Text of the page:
To be honest I’ve always thought that Resurrection of the Daleks was a great story to introduce someone to Doctor Who with. Its fast paced, its special effects are not embarrassing at all, the acting from all the leads is brilliant, the Daleks are vicious and scary, the music is subtle and effective, and its a very dark story.
It instantly betrays a lot of the negative myths that developed about Doctor Who being a silly, slow, series with dreadful effects.
Overall whilst not one of the top 5 Dalek stories, I’d still say that Resurrection is a classic and criminally underrated.
Notes and Trivia
- Attack of the Cybermen, made the following year is a sequel of sorts to this story. It follows Lytton who was left stranded on earth at the end of this adventure. Lytton is portrayed more sympathetically in Attack than in Resurrection. He claims that he only worked for the Daleks because he had no choice. It should be mentioned that whilst Lytton had no problem with killing people on the Daleks orders, the black Dalek did still consider him untrustworthy and eventually ordered him killed. Lytton later attempts to help the Cryons save humanity from the Cybermen in Attack. Though he is being paid to help the Cyrons, Lytton nevertheless does still genuinely help humanity and the Doctor at the expense of his own life. When the Cybermen capture him, they promise to let him go if he betrays the Cryons whereabouts (which would also doom humanity), but Lytton refuses and not only withstands torture, but also cyber conversion too. His final act is a futile attempt to fight off the Cyber controller to save the Doctors life. All of this causes the Doctor to believe that he may have misjudged Lytton at the end of Attack of the Cybermen.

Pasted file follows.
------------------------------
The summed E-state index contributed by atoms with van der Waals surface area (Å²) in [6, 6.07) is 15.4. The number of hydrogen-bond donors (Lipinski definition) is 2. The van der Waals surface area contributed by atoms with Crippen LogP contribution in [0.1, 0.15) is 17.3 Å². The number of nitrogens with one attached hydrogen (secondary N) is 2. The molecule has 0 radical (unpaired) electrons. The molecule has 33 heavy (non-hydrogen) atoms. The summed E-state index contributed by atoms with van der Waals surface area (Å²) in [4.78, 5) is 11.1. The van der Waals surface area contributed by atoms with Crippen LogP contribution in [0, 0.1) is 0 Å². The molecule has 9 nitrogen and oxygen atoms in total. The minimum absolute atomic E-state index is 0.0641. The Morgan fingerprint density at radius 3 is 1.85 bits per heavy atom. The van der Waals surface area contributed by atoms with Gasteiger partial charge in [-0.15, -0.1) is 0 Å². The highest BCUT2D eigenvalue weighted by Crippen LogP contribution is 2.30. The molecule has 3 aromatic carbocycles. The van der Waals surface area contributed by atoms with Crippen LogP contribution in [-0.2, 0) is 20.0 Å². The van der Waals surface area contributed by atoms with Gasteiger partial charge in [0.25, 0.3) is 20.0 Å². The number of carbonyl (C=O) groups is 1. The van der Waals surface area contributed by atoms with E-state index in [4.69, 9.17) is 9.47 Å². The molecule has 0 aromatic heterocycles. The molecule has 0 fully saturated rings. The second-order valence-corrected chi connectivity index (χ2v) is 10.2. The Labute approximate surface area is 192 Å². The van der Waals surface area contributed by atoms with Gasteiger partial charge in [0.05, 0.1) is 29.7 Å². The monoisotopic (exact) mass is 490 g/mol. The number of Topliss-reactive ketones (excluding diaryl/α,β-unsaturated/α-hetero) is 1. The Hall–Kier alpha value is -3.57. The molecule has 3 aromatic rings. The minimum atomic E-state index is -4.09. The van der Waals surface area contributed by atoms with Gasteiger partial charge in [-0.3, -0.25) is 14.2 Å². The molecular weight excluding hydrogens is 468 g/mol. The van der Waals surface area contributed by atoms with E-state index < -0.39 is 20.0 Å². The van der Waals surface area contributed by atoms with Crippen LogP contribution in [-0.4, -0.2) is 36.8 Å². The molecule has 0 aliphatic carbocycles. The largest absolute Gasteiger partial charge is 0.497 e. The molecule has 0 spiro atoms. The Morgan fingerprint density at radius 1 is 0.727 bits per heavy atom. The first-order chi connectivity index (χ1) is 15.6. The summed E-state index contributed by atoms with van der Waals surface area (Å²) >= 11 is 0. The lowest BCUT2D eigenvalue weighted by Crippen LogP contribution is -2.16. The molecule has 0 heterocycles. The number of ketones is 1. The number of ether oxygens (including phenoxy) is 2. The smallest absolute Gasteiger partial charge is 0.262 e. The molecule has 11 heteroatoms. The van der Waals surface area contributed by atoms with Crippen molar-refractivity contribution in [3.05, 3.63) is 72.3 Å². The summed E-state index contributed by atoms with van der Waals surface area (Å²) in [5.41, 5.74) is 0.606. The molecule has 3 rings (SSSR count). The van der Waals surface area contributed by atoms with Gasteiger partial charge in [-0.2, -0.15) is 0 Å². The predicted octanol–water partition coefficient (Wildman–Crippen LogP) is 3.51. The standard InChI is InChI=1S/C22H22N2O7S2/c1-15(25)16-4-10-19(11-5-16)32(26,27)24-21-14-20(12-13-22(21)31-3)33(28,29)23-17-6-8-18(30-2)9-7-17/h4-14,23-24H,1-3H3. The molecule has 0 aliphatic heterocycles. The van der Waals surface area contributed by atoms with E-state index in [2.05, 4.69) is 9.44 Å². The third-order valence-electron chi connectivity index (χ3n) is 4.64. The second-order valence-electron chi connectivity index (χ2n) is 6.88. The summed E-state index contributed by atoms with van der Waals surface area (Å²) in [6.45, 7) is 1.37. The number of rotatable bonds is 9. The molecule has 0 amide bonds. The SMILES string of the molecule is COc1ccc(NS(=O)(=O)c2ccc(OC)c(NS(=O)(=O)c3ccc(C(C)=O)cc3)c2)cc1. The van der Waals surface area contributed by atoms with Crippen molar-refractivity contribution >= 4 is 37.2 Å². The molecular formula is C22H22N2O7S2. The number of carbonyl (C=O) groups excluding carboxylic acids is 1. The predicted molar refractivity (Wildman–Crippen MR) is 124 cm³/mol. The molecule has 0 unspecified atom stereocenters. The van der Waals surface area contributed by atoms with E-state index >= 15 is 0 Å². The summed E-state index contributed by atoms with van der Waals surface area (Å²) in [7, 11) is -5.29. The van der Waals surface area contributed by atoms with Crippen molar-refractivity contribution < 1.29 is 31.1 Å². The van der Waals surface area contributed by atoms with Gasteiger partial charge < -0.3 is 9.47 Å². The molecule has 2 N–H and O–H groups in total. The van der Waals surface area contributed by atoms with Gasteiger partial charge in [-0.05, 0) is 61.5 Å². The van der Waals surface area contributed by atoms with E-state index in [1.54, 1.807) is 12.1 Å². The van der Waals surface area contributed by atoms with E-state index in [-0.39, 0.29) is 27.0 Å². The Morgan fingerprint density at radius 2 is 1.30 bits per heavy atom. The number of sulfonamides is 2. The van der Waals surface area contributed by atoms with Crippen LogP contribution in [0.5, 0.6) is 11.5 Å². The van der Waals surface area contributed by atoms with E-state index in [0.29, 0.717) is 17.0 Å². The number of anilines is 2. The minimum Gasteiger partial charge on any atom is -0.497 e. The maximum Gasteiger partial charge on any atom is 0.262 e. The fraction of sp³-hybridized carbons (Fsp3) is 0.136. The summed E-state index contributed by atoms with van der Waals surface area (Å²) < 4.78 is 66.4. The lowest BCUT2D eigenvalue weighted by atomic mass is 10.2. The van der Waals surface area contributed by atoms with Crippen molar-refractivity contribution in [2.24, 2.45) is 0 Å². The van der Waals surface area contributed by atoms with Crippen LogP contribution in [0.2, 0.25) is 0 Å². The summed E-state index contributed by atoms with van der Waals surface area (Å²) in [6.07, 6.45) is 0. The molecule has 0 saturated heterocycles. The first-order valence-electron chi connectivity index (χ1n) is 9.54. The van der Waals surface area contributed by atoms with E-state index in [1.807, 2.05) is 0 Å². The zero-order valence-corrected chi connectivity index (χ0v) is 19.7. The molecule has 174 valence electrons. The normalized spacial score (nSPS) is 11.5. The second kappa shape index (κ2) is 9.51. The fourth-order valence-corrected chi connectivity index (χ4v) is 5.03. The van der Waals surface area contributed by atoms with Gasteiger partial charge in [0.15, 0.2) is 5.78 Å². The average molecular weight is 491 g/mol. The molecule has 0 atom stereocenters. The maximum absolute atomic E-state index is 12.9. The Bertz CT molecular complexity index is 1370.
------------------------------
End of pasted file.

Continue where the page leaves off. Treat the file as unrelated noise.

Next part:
- One of the Dalek voice actors for this story, Brian Miller is the husband of Elisabeth Sladen who played Sarah Jane Smith.
- This story marks the first time that the Daleks are shown to take the fight to the Time Lords. It is regarded as one of the first strikes of the Time War in this respect.
- A Movellan makes a tiny cameo at the start of the episode as one of the prisoners fleeing down the street who is killed by the Dalek’s duplicates. He is not identified on screen as a Movellan however, but this apparently was the original intention, and there is nothing to suggest that he is not a Movellan.
- This story marks the first appearance of a black Dalek on tv since The Daleks Masterplan.
- John Nathan Turner, Doctor Who’s longest running producer contributed a short interview to the DVD release of this story. Sadly it ended up being his only contribution to the DVD range as he passed away just a few months later.
- This story marks the 8th time the Daleks try and invade the earth. In The Dalek Invasion of Earth and Day of the Daleks they invade and conquer the earth, whilst in Frontier in Space/Planet of the Daleks, Death to the Daleks, The Evil of the Daleks, and the Daleks Master Plan, they plan to destroy humanity through other means, such as a space plague, provoking a war etc.
- When the Daleks are draining the Doctors mind, archive footage of all of the Doctors companions and previous incarnations appear except for Leela. Ian Levine, the shows continuity adviser admitted this was an oversight on his part.